In addition to the extension of time to spend the PPP loan proceeds, the PPP Flexibility Act makes several other changes that will give borrowers more flexibility to ensure 100 percent forgiveness of their PPP loans:

  • Reducing the amount of payroll costs required from 75 percent to 60 percent.  This will allow borrowers to spend more on forgivable, non-payroll costs, i.e. certain payments on rent, utilities, and mortgage interest.  However, a question remains about the consequences of failing to meet the 60 percent threshold:  Is forgiveness reduced proportionally or is it an “all-or-nothing” requirement? Based on floor speeches for the bill, we expect the SBA to issue guidance allowing for a sliding scale on forgiveness.
  • Extending the period of time to restore workforce and wage levels.  This will give employers more time to re-constitute their workforces without sustaining a reduction in forgiveness.
  • Formalizing exceptions to reductions in forgiveness.  The SBA’s guidance allowed borrowers to avoid reductions for employees who turned down good faith written offers to be re-hired or recalled.  Additionally, the bill allows borrowers to avoid forgiveness if they could not find qualified employees or were unable to restore business operations due to COVID-19 related operating restrictions.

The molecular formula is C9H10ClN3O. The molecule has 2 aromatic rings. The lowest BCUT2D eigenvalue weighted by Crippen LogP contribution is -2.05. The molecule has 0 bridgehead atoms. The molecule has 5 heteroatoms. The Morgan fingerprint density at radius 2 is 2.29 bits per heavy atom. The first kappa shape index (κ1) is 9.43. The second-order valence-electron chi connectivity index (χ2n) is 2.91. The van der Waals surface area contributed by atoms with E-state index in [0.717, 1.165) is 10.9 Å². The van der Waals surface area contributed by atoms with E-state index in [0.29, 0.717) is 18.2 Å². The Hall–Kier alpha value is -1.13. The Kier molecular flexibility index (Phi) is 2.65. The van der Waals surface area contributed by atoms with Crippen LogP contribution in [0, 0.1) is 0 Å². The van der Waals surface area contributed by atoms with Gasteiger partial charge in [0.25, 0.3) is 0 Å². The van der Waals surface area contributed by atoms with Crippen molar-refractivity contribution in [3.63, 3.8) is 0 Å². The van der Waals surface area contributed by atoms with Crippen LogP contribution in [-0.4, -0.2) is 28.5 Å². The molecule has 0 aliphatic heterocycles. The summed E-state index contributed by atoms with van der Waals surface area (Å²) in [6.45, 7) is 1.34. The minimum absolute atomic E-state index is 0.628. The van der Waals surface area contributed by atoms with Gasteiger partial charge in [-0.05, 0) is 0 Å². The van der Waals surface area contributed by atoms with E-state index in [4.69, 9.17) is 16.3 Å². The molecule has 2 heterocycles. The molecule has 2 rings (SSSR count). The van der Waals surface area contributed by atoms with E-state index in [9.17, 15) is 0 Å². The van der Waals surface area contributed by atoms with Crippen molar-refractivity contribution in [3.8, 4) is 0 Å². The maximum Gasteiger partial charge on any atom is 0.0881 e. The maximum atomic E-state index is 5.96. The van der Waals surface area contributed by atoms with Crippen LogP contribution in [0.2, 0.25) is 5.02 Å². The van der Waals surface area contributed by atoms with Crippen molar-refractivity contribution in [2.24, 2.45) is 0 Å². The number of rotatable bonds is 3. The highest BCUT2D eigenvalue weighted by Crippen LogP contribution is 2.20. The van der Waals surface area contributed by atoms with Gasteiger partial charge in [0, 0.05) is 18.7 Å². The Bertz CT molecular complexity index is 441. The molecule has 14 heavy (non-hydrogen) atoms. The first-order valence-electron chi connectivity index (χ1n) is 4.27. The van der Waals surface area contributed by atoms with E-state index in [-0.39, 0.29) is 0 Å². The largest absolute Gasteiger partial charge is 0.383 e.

• Increase the payback period from 2 to 5 years.  The SBA set the maturity date on the loans for two years.  Congress elevated the minimum to five years, so PPP lenders will have to adjust the maturity date on the notes for PPP loans accordingly.  That means any unforgiven loan amount could be repaid over five years.  The interest rate remains at 1%.
  • Extending payroll tax deferral to PPP borrowers.  PPP borrowers were excluded from the payroll tax deferral under the original CARES Act legislation, but the new bill affords them that option as well.  That means PPP borrowers may also defer certain payroll taxes—i.e. the employer portion of the social security tax—from March 27, 2020 through December 31, 2020.  Fifty percent of the deferred tax would be due by December 31, 2021, and the remainder would be due by December 31, 2022.

If you have questions or would like more information, please contact Justin Boron at [email protected].

The CARES Act and What It Means for State and Local Governments

Posted on: March 31st, 2020

By: Jacob Daly

Much of the focus on the Coronavirus Aid, Relief, and Economic Security (CARES) Act has been on the relief it provides for individuals and both large and small businesses, as well as the funding it provides for public health initiatives.  Rightfully so.  But the relief it provides for state and local governments should not be overlooked.  Of the $2 trillion appropriated by the law, about $424 billion is allocated for state, local, and tribal governments.  The law also provides additional funding for joint federal-state programs such as Medicaid and unemployment compensation.